HAMMOND:  Madam Secretary, that‘s the dumbest thing I ever heard. 


HAMMOND:  But I want to see where this is going. 

UNIDENTIFIED ACTRESS:  The media needs to be held responsible for the stories it reports.  If not, this administration is prepared to take action. 

HAMMOND:  OK.  Like what? 

UNIDENTIFIED ACTRESS:  Well, there are a lot of options on the table. 

For instance, our government might invade “Newsweek” magazine. 


UNIDENTIFIED ACTRESS:  Or we might start our own newspaper and have pictures of journalists such as yourself, Chris Matthews, in your underwear. 


HAMMOND:  It might looks like this. 




HAMMOND:  Good lord. 

Joining us now to shout about God knows what, everyone‘s favorite “Looney Tune,” former Georgia Senator and current FOX News contributor Zell Miller. 

Zell, what do you got for us? 


UNIDENTIFIED ACTOR:  I‘m sick of hearing about “Newsweek” magazine.  Let me tell you what we used to do when some yellow-bellied disc jockey wrote something we didn‘t like.  We rounded up our boys, got ourselves some crowbars and shotguns and we would head on down to the local printing press other have ourselves a talk. 


UNIDENTIFIED ACTOR:  After we were done talking, we would throw a couple kerosene lamps through the window and the problem is solved. 


HAMMOND:  This is why I come into work every day, folks. 

Final thoughts, Michael Isikoff? 

UNIDENTIFIED ACTOR:  I‘m afraid I don‘t have the time, Chris.  We‘ve just received an important lead.  Apparently, Prince Albert is trapped in a can and must be let out. 


UNIDENTIFIED ACTOR:  May God be with him. 

HAMMOND:  You don‘t say. 


HAMMOND:  Condoleezza Rice? 

UNIDENTIFIED ACTRESS:  Chris, the freedom of the press is something the Bush administration loves about this country.  Don‘t make us take it away. 


HAMMOND:  Zell Miller, go. 

UNIDENTIFIED ACTOR:  Let me tell you, Matthews, this country has got a real problem with the media.  And you‘re one of them.  If you can‘t control that dirty liberal thing you call a mouth, then maybe I‘ll have to jump on my horse and come up north myself and stuff a sock in it.  Do you hear me, Chris Matthews?  Do you hear me?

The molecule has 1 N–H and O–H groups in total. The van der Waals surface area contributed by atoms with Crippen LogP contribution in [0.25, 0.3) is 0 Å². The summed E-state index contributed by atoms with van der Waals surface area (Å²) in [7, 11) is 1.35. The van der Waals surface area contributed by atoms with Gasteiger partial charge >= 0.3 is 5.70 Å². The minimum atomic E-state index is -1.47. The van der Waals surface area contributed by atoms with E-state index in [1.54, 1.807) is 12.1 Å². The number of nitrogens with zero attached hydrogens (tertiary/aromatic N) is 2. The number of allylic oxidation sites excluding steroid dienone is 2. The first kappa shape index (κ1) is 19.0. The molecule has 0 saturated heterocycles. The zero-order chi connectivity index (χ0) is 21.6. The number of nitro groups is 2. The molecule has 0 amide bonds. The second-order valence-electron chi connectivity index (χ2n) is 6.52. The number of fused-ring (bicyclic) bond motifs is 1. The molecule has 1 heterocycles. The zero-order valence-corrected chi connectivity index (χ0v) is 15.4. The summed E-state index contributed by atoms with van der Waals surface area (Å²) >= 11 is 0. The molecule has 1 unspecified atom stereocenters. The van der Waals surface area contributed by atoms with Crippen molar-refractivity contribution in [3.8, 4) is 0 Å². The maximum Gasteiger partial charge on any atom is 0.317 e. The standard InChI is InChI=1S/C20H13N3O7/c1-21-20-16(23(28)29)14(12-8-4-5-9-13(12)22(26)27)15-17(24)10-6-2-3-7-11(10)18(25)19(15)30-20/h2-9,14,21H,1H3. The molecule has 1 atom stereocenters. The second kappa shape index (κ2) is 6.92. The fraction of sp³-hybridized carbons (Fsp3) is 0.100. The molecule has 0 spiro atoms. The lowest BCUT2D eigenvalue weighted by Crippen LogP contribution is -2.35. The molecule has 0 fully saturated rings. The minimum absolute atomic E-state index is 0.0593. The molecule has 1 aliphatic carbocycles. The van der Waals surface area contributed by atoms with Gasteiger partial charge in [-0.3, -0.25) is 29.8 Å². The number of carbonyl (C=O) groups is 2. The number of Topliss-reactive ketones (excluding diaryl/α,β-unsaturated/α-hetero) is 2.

HAMMOND:  When we return, Saddam in his speedo.  Condi takes over “Newsweek.”  Zell Miller explodes. 

But, until then, live from New York, it is Saturday night. 



MATTHEWS:  That is the best—that is the best ever. 

We‘re live at the national preview of the Arts and Entertainment television movie “Faith of My Fathers,” about John McCain‘s experience in Vietnam. 

We‘re joined right now by Shawn Hatosy, who plays John McCain in the movie.  And guess who else?  Jack McCain, Senator McCain‘s son. 

Have you seen this movie yet? 


MATTHEWS:  How good is he playing dad? 

JACK MCCAIN:  I think he did a perfect job, sir. 

MATTHEWS:  What was the key to catching your father in cinema? 

JACK MCCAIN:  The limp. 

MATTHEWS:  How did you like it?  How did you figure out how to play McCain?  Watching the movies or watching him? 

SHAWN HATOSY, ACTOR:  Well, you know, there was some good stuff on A&E, the biography there.  And the book was obviously very helpful.  And, you know, it was just an honor to play a guy with that much tradition in the family.  And this guy is following that tradition. 

MATTHEWS:  Did you figure out what made John McCain tick, what makes him tick? 

HATOSY:  He is a guy that is not afraid to say what‘s on his mind and stand up for what he believes in. 

MATTHEWS:  Well, he was pretty tough over there, wasn‘t he, with the Viet Cong and the North Vietnamese prisoner—guys holding him prisoner, right? 

HATOSY:  To say the least, yes.  He was definitely tough. 

MATTHEWS:  Why wasn‘t he afraid they were going to kill him?  That‘s what I could never figure out. 

JACK MCCAIN:  It is hard to say.  I believe they could have killed him at any moment.  And I think he lived with that, which is another reason why it was so hard.  But I believe that they found him valuable because, of course, he was an admiral‘s son.  So, I doubt they were really going to kill him. 

MATTHEWS:  Yes.  They thought he was the crown prince.

Is he going to run for president, your dad? 

JACK MCCAIN:  That‘s a good question, sir.  Even I don‘t know the answer to that. 

MATTHEWS:  OK.  Thank you. 

The showdown, by the way, over the filibuster and the launching of the nuclear option, so-called, is expected to begin tomorrow.  And Norah O‘Donnell and I will bring you live coverage all day.  And I‘ll be back for a live edition of HARDBALL at 7:00 and at 9:00 p.m. later tomorrow night, two times tomorrow night.  We‘ll have a special edition at 9:00 with the latest on the filibuster fight.  Tomorrow, high noon, the filibuster.

And, next, robots are taking over “COUNTDOWN.”  That‘s coming up right now with Keith.